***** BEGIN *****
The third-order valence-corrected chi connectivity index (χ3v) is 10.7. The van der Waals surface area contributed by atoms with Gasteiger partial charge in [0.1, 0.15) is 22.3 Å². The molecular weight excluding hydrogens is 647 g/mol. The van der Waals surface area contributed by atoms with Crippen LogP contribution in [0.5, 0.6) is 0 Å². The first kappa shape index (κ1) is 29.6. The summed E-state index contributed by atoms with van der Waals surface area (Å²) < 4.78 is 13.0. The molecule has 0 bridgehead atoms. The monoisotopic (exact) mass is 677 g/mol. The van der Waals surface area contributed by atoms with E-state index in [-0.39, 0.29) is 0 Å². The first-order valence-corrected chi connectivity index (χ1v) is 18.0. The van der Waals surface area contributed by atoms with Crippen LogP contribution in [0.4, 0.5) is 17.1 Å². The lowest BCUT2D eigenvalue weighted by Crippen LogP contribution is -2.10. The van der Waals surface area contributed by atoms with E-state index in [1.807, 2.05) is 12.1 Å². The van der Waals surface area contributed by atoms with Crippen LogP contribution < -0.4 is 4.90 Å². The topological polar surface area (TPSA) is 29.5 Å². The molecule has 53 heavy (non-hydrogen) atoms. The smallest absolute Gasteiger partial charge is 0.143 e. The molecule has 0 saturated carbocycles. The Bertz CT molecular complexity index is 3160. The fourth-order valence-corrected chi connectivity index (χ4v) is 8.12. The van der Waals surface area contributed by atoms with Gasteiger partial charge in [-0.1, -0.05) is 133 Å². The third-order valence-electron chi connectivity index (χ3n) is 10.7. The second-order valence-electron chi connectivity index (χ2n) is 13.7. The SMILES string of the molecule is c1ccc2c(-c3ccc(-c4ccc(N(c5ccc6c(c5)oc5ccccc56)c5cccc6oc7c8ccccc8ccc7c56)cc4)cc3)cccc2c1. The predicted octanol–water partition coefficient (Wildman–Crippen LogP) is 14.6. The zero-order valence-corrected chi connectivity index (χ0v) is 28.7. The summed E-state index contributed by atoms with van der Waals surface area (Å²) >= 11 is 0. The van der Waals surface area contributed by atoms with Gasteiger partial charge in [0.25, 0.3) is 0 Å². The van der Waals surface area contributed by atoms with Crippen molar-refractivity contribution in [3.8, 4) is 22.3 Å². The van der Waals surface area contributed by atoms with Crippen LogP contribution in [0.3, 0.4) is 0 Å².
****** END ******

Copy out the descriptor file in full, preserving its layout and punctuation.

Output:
The third-order valence-corrected chi connectivity index (χ3v) is 10.7. The van der Waals surface area contributed by atoms with Gasteiger partial charge in [0.1, 0.15) is 22.3 Å². The molecular weight excluding hydrogens is 647 g/mol. The van der Waals surface area contributed by atoms with Crippen LogP contribution in [0.5, 0.6) is 0 Å². The first kappa shape index (κ1) is 29.6. The summed E-state index contributed by atoms with van der Waals surface area (Å²) < 4.78 is 13.0. The molecule has 0 bridgehead atoms. The monoisotopic (exact) mass is 677 g/mol. The van der Waals surface area contributed by atoms with E-state index in [-0.39, 0.29) is 0 Å². The first-order valence-corrected chi connectivity index (χ1v) is 18.0. The van der Waals surface area contributed by atoms with Crippen LogP contribution in [0.4, 0.5) is 17.1 Å². The lowest BCUT2D eigenvalue weighted by Crippen LogP contribution is -2.10. The van der Waals surface area contributed by atoms with E-state index in [1.807, 2.05) is 12.1 Å². The van der Waals surface area contributed by atoms with Crippen LogP contribution < -0.4 is 4.90 Å². The topological polar surface area (TPSA) is 29.5 Å². The molecule has 53 heavy (non-hydrogen) atoms. The smallest absolute Gasteiger partial charge is 0.143 e. The molecule has 0 saturated carbocycles. The Bertz CT molecular complexity index is 3160. The fourth-order valence-corrected chi connectivity index (χ4v) is 8.12. The van der Waals surface area contributed by atoms with Gasteiger partial charge in [-0.1, -0.05) is 133 Å². The third-order valence-electron chi connectivity index (χ3n) is 10.7. The second-order valence-electron chi connectivity index (χ2n) is 13.7. The SMILES string of the molecule is c1ccc2c(-c3ccc(-c4ccc(N(c5ccc6c(c5)oc5ccccc56)c5cccc6oc7c8ccccc8ccc7c56)cc4)cc3)cccc2c1. The predicted octanol–water partition coefficient (Wildman–Crippen LogP) is 14.6. The zero-order valence-corrected chi connectivity index (χ0v) is 28.7. The summed E-state index contributed by atoms with van der Waals surface area (Å²) >= 11 is 0. The van der Waals surface area contributed by atoms with Gasteiger partial charge in [0.25, 0.3) is 0 Å². The van der Waals surface area contributed by atoms with Crippen molar-refractivity contribution in [3.8, 4) is 22.3 Å². The van der Waals surface area contributed by atoms with Crippen LogP contribution in [0.3, 0.4) is 0 Å².